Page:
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1 year ago

Hello, I have a physics exam tomorrow and I don’t understand how to do these questions. I know the basic concepts. Could anyone do a worked solution for me as once I see how to do it I will understand it. That would help a lot. Thanks!!

1) 200g of metal is heated in a flame to a temperature of 600 degrees Cand dropped into boiling liquid. It is found that 20g of the liquid vaporises. If the specific heat capacity of the metal is 0.5J/g degrees C and the boiling point of the liquid is 100 degrees C , find the specific heat capacity of the liquid.

2) a piece of ice, mass 100g, is at -4 degrees C and is supplied with 40kJ of energy. Assuming all energy is absorbed by the ice what is its final temperature? (Shc of ice = 2100 J/kg degrees C) (shc of water 4200) (slh(f) ice = 336000 j/kg)

3) dry steam from a boiler at 100 degrees C is passed into a copper can of mass 200g of which contains a mixture of 450g of water and 50g of ice all at 0 degrees C. The steam supply is cut off when the temperature in the can reaches 20 degrees C after thorough stirring. Subsequent weighing reveals that 23g of steam has been condensed. Assuming there is no heat loss find a value for the specific Latent heat of vaporisation of steam. (Shc water 4.2 j/gdegrees C) (Shc of copper 0.4 j/g degreees C) ( slh of ice = 336 j/g)

1) 200g of metal is heated in a flame to a temperature of 600 degrees Cand dropped into boiling liquid. It is found that 20g of the liquid vaporises. If the specific heat capacity of the metal is 0.5J/g degrees C and the boiling point of the liquid is 100 degrees C , find the specific heat capacity of the liquid.

2) a piece of ice, mass 100g, is at -4 degrees C and is supplied with 40kJ of energy. Assuming all energy is absorbed by the ice what is its final temperature? (Shc of ice = 2100 J/kg degrees C) (shc of water 4200) (slh(f) ice = 336000 j/kg)

3) dry steam from a boiler at 100 degrees C is passed into a copper can of mass 200g of which contains a mixture of 450g of water and 50g of ice all at 0 degrees C. The steam supply is cut off when the temperature in the can reaches 20 degrees C after thorough stirring. Subsequent weighing reveals that 23g of steam has been condensed. Assuming there is no heat loss find a value for the specific Latent heat of vaporisation of steam. (Shc water 4.2 j/gdegrees C) (Shc of copper 0.4 j/g degreees C) ( slh of ice = 336 j/g)

Hi, I'm a second year physics and philosophy student at the University of Nottingham.

The wording for 1 confuses me slightly but I can certainly get you going with 2 and 3

2) Here you want to set up an equation with the energy supplied to the ice on one side (the 40kJ), and the energy gained by the ice on the other. I'll use C_w or C_i to denote whether I am talking about the SHC of water or ice respectively. Similarly for change in temperature (ΔT_i for the ice's change in temperature and ΔT_w for water). Because of the info given, we can assume that the ice will go up in temperature, change state, and heat up a bit as water before we even calculate anything.

Using this, on the RHS of the equation, we would have the energy for the 100g of ice to get up to boiling point become water, E = m(C_i)(ΔT_i), the energy for the ice to become water, E = mL, and then for that same mass of (now) water to heat up to the final temperature of the water, E = m(C_w)(ΔT_w)

This becomes: 40,000 = m(C_i)(ΔT_i) + mL + m(C_w)(ΔT_w)

Because we know m, C_i, ΔT_i, L, and C_w, we can rearrange our equation to find ΔT_w as it is the only unknown. Then just sub in the values and get ΔT_w.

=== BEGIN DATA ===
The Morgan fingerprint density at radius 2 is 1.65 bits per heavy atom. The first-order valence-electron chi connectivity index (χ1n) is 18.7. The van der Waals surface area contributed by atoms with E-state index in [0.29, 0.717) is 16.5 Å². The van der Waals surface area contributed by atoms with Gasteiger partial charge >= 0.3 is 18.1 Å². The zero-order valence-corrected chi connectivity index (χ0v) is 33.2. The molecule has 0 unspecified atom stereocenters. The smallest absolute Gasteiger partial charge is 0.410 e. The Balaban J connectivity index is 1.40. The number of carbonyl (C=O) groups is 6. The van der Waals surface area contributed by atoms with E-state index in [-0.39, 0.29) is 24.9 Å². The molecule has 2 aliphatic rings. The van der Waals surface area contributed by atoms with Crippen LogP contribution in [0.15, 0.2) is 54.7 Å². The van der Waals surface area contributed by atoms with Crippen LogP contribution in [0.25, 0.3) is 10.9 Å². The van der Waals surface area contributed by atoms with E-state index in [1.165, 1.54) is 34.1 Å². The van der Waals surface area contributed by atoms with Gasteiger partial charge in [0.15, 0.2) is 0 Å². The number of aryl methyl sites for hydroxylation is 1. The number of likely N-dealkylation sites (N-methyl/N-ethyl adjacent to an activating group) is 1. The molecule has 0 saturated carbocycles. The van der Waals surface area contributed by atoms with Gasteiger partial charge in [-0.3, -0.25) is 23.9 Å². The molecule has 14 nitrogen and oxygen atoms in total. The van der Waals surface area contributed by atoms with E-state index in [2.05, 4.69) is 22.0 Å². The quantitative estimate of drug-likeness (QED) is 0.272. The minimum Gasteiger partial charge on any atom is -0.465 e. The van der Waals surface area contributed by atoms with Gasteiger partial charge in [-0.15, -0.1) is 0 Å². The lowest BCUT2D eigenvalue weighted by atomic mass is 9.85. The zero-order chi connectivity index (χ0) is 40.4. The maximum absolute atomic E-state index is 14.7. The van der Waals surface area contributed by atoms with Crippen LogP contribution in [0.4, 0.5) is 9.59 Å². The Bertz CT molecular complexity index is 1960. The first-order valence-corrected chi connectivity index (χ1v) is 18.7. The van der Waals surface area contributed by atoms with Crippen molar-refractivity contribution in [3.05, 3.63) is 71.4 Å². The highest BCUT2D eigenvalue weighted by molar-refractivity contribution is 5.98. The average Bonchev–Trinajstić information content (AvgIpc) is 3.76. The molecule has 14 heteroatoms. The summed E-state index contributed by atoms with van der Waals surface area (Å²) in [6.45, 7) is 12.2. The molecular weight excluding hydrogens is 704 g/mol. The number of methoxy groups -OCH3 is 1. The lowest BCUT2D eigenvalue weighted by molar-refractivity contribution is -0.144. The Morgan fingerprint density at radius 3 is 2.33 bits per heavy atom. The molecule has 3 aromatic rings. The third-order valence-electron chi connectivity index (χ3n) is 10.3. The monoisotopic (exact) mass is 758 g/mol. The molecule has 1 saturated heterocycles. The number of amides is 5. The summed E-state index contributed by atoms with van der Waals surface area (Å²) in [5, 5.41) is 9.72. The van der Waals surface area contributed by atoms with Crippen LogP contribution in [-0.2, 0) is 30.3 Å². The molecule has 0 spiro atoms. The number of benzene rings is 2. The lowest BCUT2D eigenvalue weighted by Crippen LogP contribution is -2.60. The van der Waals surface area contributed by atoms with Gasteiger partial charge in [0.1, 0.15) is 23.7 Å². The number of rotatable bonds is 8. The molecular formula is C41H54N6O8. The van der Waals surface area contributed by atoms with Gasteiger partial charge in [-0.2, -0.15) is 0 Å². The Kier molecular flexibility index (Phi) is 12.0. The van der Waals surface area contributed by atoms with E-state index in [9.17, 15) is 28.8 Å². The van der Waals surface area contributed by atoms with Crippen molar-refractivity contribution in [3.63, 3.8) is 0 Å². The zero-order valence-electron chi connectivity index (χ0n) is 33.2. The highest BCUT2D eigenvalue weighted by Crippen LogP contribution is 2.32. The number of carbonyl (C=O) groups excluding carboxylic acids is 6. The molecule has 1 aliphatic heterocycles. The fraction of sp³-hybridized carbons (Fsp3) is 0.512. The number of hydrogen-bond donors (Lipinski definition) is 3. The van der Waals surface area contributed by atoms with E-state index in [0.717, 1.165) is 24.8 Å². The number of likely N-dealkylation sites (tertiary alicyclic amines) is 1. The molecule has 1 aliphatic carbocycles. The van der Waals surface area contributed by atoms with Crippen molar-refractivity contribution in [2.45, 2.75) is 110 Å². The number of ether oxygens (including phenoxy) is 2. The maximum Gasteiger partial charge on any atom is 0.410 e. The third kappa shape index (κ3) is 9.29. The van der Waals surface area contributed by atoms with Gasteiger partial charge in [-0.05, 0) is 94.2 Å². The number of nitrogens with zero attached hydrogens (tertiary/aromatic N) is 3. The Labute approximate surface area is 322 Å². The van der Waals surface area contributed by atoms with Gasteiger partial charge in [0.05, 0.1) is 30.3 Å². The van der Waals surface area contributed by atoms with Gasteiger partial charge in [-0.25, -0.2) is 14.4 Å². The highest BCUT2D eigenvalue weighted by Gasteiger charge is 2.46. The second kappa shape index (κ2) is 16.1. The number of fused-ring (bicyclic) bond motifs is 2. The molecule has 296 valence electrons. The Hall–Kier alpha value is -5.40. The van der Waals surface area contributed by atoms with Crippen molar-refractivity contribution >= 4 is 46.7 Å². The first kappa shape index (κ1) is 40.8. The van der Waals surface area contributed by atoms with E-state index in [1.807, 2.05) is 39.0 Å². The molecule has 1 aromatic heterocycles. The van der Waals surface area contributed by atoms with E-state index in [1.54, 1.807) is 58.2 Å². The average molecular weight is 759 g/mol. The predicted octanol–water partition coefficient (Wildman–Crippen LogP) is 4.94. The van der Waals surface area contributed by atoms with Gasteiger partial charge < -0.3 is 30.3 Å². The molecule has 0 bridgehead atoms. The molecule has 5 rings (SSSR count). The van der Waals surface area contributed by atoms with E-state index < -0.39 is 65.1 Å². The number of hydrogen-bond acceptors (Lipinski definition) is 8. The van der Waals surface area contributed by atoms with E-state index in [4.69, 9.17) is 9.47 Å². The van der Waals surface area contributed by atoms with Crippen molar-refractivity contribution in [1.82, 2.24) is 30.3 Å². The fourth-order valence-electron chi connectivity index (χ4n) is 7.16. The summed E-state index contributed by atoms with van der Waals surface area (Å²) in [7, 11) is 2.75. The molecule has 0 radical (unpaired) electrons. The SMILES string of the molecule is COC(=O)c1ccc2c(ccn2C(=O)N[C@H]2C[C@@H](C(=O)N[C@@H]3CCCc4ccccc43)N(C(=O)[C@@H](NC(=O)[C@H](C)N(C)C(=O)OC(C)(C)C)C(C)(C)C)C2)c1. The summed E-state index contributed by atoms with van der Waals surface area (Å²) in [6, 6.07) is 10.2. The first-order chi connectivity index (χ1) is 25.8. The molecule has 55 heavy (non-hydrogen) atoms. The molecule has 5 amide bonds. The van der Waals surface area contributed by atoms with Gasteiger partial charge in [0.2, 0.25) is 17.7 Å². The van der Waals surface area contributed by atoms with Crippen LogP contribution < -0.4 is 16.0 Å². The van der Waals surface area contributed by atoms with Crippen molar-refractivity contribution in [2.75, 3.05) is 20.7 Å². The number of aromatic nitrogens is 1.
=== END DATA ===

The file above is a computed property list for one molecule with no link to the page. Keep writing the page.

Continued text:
3) Here, as there is no energy loss, the energy lost from the steam condensing to water and dropping in temperature is equal to the energy gained from the copper, water and ice reaching a temperature of 20 degrees C. Here C_c, C_w are the SHC of copper and water with similar notation for the mass, change in temperature, and latent heat (where necessary) of the copper, ice, water, and steam.

Again setting up an equation for energy loss is important. Once we do this, we can rearrange and solve for L, the SLH of steam.

On the LHS we would have the energy loss from the 100g of steam in condensing to water and then dropping from 100 degrees C to 20 degrees C. E = (M_s)(L_c) + (M_s)(C_w)(ΔT_s)

On the RHS we have the energy gained by the copper and 450g of water getting to 20 degrees C, E = (M_c)(C_c)(ΔT_c) + (M_w)(C_w)(ΔT_w), as well as the energy gained by ice in changing state and then getting to 20 degrees C, E = (M_i)(L_c) + (M_i)(C_w)(ΔT_i)

This becomes: (M_s)(L_c) + (M_s)(C_w)(ΔT_s) = (M_c)(C_c)(ΔT_c) + (M_w)(C_w)(ΔT_w) + (M_i)(L_c) + (M_i)(C_w)(ΔT_i)

We know all the mass values, temperature change values, and SHCs so we can sub them in. We also know the SLH of ice leaving the only thing we don't know as the SLH of the steam. To to get this just rearrange and solve. You could check your answer is close by checking online after working it out. Be careful with unit conversions though!

Hope this helps

The wording for 1 confuses me slightly but I can certainly get you going with 2 and 3

2) Here you want to set up an equation with the energy supplied to the ice on one side (the 40kJ), and the energy gained by the ice on the other. I'll use C_w or C_i to denote whether I am talking about the SHC of water or ice respectively. Similarly for change in temperature (ΔT_i for the ice's change in temperature and ΔT_w for water). Because of the info given, we can assume that the ice will go up in temperature, change state, and heat up a bit as water before we even calculate anything.

Using this, on the RHS of the equation, we would have the energy for the 100g of ice to get up to boiling point become water, E = m(C_i)(ΔT_i), the energy for the ice to become water, E = mL, and then for that same mass of (now) water to heat up to the final temperature of the water, E = m(C_w)(ΔT_w)

This becomes: 40,000 = m(C_i)(ΔT_i) + mL + m(C_w)(ΔT_w)

Because we know m, C_i, ΔT_i, L, and C_w, we can rearrange our equation to find ΔT_w as it is the only unknown. Then just sub in the values and get ΔT_w.

3) Here, as there is no energy loss, the energy lost from the steam condensing to water and dropping in temperature is equal to the energy gained from the copper, water and ice reaching a temperature of 20 degrees C. Here C_c, C_w are the SHC of copper and water with similar notation for the mass, change in temperature, and latent heat (where necessary) of the copper, ice, water, and steam.